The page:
The level 30 boss turns out to be a sort of flying saucer deal, a big rotating octagon that rises up from a pit in the center of a large room, then sinks again. It alternates between doing two things when it rises: spawning a bunch of assorted tanks and autobombs, and firing those big sweeping lasers from four guns on its periphery — and reversing its direction of rotation while it’s firing them, to make things more difficult. You can destroy the lasers with a great deal of effort, and on one try I even managed to destroy two, but, interestingly, doing so is actually counterproductive. The same lasers destroy any enemy tanks they hit, so disabling them means more tanks hanging around through a complete cycle. You have a lot more to fear from the tanks than from the regular and predictable lasers, so the lasers are really your friends — just the sort of friend you don’t want to hug. And ultimately, all you really have to destroy is the saucer’s central dome, which is briefly level with your guns on its way up and down. The best way to deal with this whole thing, I found, was to basically ignore the tanks and just keep circle-strafing around the pit as fast as you can to make it hard for anything to hit you.
I had to play through this bit several times before I got it right, and every time I did so, I had to play the preceding nine levels first. As usual, I could only bring myself to play one session at a time, rather than start from level 21 again immediately, but being so close to finishing the game off made me keep coming back. You get good at the levels with a little practice; you start to remember the layouts and anticipate what you need to do, and so you rush about with efficiency and confidence. On my final attempt, I even got the Iron Man bonus on level 21 — a score bonus, of enough points for me to snag an extra life, for passing a level without getting hit even once.
Similarly, each pass at level 30 taught me a little more about how to go about it. In fact, only the very first time I reached level 30, with too few lives and no idea of what to expect, did I actually run out of lives and end the game there. On subsequent tries, I managed to slog through it with heavy losses, finishing the level and reaching the real end boss, which was a bit of surprise the first time it happened.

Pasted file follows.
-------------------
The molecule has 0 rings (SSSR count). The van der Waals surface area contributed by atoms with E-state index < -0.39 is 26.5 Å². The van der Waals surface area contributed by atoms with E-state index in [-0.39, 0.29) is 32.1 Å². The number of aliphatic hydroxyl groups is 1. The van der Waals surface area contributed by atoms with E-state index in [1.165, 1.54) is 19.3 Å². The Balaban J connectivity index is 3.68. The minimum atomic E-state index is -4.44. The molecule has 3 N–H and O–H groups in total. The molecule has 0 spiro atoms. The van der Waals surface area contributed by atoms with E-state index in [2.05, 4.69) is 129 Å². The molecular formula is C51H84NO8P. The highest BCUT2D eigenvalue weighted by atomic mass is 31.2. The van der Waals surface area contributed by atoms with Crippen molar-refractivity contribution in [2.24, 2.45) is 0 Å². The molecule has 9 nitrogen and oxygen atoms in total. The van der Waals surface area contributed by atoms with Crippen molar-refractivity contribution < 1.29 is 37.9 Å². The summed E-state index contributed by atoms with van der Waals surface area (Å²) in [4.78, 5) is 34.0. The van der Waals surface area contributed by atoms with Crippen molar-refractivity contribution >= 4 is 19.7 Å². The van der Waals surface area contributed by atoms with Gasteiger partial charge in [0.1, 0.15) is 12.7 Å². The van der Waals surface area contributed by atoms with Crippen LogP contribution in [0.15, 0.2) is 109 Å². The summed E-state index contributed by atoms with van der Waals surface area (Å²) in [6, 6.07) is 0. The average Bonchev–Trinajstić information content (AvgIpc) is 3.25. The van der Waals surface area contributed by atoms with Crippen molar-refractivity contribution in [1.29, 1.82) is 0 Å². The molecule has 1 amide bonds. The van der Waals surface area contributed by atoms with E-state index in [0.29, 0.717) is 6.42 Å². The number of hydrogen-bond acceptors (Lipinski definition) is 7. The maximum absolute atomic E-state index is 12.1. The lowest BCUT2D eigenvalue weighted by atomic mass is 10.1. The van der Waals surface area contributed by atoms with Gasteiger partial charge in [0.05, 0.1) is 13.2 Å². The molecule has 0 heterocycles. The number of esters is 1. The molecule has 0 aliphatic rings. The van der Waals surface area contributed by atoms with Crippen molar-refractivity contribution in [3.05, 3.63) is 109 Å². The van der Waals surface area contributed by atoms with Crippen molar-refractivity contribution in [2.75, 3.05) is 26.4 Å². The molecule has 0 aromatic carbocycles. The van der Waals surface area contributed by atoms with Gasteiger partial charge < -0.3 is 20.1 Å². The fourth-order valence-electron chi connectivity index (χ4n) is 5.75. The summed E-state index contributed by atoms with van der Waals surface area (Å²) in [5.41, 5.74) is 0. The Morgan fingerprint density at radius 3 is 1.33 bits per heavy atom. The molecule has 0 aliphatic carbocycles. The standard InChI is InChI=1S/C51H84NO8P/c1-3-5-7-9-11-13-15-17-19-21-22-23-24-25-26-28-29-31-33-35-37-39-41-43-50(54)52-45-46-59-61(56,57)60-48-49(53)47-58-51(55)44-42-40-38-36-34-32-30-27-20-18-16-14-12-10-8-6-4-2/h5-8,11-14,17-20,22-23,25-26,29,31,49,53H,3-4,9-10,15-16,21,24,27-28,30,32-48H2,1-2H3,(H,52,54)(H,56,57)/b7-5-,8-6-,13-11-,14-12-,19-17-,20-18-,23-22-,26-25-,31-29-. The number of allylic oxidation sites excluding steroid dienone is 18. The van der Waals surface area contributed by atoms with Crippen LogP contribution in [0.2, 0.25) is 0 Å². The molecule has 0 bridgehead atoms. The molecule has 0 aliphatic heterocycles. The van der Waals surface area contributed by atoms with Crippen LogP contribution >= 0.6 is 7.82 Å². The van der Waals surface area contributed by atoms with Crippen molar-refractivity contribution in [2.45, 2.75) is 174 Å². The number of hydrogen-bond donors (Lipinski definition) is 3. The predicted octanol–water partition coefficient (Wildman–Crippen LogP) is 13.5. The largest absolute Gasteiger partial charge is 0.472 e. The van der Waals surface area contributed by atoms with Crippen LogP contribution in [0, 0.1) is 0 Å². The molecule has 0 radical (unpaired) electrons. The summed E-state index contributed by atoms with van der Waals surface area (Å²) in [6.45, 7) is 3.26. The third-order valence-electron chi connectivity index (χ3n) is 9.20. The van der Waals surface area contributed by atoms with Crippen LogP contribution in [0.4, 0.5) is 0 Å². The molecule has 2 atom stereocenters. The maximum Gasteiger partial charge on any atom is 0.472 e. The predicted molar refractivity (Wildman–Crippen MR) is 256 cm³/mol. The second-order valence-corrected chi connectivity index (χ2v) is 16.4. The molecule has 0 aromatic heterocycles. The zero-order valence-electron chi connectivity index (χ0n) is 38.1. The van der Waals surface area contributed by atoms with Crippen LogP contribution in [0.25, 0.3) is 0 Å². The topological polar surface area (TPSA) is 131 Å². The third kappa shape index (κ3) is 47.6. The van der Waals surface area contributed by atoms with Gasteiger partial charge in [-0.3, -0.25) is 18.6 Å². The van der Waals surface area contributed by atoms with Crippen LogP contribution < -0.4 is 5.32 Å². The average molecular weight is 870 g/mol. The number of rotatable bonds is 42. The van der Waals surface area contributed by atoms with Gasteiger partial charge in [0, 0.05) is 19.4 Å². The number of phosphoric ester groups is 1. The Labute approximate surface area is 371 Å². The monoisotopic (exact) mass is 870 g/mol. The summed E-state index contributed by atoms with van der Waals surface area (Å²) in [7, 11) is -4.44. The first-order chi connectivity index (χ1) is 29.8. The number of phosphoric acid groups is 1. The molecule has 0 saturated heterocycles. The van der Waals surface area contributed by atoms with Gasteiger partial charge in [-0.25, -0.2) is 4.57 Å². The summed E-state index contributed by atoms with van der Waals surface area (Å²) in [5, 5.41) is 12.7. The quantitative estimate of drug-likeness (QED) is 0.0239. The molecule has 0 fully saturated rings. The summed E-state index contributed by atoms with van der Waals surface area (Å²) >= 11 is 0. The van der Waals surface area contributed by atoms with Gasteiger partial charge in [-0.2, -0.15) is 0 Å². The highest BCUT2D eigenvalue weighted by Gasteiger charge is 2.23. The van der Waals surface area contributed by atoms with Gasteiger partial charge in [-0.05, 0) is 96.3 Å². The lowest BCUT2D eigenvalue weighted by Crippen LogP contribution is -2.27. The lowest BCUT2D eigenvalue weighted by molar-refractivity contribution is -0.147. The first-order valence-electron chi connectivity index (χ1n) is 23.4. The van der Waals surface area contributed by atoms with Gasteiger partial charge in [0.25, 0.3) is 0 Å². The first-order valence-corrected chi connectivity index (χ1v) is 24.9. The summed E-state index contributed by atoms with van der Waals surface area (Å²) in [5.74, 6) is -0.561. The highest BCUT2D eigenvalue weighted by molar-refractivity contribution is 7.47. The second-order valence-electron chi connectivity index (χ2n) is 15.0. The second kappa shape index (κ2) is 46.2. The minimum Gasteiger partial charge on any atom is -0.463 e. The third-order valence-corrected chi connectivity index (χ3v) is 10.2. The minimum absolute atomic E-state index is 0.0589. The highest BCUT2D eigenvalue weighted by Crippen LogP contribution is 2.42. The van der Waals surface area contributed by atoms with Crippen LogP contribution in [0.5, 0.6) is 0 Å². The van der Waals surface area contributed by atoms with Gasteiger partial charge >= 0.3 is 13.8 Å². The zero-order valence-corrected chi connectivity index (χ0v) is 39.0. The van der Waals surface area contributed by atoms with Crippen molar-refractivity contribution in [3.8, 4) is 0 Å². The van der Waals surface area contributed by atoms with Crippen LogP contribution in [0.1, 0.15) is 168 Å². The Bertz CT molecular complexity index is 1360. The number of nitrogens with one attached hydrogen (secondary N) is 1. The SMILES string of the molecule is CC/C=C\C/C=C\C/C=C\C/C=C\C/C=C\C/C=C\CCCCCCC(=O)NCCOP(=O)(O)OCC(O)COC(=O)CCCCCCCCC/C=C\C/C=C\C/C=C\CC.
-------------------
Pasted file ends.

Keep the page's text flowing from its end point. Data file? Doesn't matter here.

Your final foe is small and agile — well, still about twice the size of your own tank, but small for a boss. It’s hard to aim at, because it does the same thing I was doing on the previous level: circling around quickly, making it difficult to know how much to lead it with your aim, occasionally getting behind the camera so you don’t know which way to turn. It would probably still be a pretty easy fight, though, if it weren’t for one thing: the time limit. You have 60 seconds to beat it or lose. In effect, the game has given up trying to kill you. By getting this far, you’ve proved that you know how to play carefully and conserve your health, and so it throws a different limitation at you. Moreover, it’s a limitation that requires a more or less opposite approach. Where the correct approach for most bosses is caution, this one requires courage. You need to take it down as quickly as possible, and that means getting right up close to it and blasting it as much as you can, heedless of the damage it’s doing to you. Your biggest advantage over it is that you can only lose one hit point at a time, and go through a brief period of flashing invulnerability every time you do.
Combat got poor reviews when it came out, but, while it isn’t the best of the around-the-year-2000 classic-game remakes — that would be Frogger — I found it to be a fairly satisfying experience. It is, in a way, retro-futuristic. Usually that term means the sci-fi visions of the future from the 1950s or earlier, but what I mean here is that it’s the sort of videogame envisioned in 80s sci-fi, from Tron to Zot!. As such, it’s appropriate that it uses so many elements from 80s scrolling shooters: bosses with destructible weapons, power-ups that spread your fire in three directions, etc. Translating stuff like that into 3D was always a challenge, and Combat handles it better than a lot of games of the period — mainly by keeping the action mostly bound to a plane.